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Township assessments at county averages, better days forecast

February 03, 2010 - Atlas Twp.-The state equalization value of residential property dropped by 14 percent in the township, just below the county average of 15 percent, according to a report issued late last month by the Genesee County Equalization Department.

The assessment was calculated by comparing property sales amounts from Oct.1, 2008 through Sept. 30, 2009. The SEV is half of a property's market value. The tax bill is calculated by multiplying the property taxable value by the community's millage rate. One mill is equal to $1 for $1,000 of property value.

Carrie Bock, township assessor, said the information is only a snapshot for across the county.

"Nothing right now is selling in the community," said Bock. "Keep in mind that the 14 percent decline is an average across the township, some homes will decline more, some less. It appears the communities with older homes have declined less than communities with newer homes."

The dip in home value, businesses and other property in Genesee County in the coming fiscal year will generate millions less in property taxes and prompt even deeper cuts in local and county government services. The range of significant fluctuations in assessments countywide include the City of Mt. Morris, which dropped 26 percent, and Mt. Morris Township, which dipped 20.4 percent the. In contrast Thetford Township declined by 3 percent the least in Genesee County..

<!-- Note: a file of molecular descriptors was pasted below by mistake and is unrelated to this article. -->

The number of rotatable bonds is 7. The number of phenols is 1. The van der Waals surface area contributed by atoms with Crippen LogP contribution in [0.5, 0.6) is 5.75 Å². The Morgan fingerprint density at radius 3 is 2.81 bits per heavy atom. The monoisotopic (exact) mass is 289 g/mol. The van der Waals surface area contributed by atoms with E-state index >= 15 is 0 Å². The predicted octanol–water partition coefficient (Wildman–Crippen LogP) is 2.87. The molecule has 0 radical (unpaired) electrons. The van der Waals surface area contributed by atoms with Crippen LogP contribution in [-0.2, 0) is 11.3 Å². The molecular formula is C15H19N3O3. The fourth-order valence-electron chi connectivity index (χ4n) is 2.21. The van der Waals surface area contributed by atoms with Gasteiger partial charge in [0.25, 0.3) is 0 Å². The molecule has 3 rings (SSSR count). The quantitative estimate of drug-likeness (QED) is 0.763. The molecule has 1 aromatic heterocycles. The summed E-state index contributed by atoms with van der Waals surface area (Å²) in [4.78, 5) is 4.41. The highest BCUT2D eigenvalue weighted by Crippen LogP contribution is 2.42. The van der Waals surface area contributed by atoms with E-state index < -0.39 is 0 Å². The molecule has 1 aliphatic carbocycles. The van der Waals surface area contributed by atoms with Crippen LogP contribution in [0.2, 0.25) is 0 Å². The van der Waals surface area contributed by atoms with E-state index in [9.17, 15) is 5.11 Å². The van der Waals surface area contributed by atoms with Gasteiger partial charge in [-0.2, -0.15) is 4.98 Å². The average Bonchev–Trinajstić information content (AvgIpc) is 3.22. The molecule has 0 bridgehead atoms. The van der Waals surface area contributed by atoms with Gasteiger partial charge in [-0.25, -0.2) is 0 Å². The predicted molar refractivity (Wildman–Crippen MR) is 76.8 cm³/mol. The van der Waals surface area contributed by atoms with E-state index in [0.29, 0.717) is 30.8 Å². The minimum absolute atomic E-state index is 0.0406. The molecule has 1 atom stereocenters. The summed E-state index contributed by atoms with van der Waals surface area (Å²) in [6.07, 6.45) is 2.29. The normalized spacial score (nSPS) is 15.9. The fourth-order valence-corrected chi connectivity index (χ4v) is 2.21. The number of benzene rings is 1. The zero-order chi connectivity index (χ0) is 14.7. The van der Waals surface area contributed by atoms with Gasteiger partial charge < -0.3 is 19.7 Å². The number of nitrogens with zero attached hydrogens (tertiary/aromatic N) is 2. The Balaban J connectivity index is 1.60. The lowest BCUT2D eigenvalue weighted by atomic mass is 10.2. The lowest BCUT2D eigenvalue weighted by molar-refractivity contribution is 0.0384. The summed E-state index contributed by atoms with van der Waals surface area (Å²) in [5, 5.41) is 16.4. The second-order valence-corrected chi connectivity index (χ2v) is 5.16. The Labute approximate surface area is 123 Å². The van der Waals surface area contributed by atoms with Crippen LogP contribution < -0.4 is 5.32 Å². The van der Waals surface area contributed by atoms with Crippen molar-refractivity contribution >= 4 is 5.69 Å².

In nearby Grand Blanc Township the SEV declined by 16.8 percent and Davison Township dropped by 12.6 percent.

In comparison the SEV dropped by 24.15 percent in Groveland Township and declined by 18.26 in Brandon Township according to a report issued by the Oakland County Equalization Department. In Oakland County the SEV dropped by 15.5 percent.

Michael G. Ortiz, the Genesee County's acting equalization director said any significant change in assesments will take time.

"Genesee County is hit a lot harder than most communities in the country due to an economy based on the auto industry," he said. "It's going to take longer to recover, however, there will be a slow down in the decline in the next few years."

"There's a lot of factors goes into the assessment numbers and it does not include business or industrial property," he said. "Also not every property owners is going to drop by that amount—the numbers are blended out to each parcel."

Atlas Township took a hit last year too," said Ortiz. "A driving force in the decline are the larger up scale homes—it's a lot harder to find a buyer than small lower priced homes. The sagging economy including fewer jobs makes it more difficult to buy or sell larger homes."

Ortiz projects that countywide SEV will decline by 9.5 percent in 2011.

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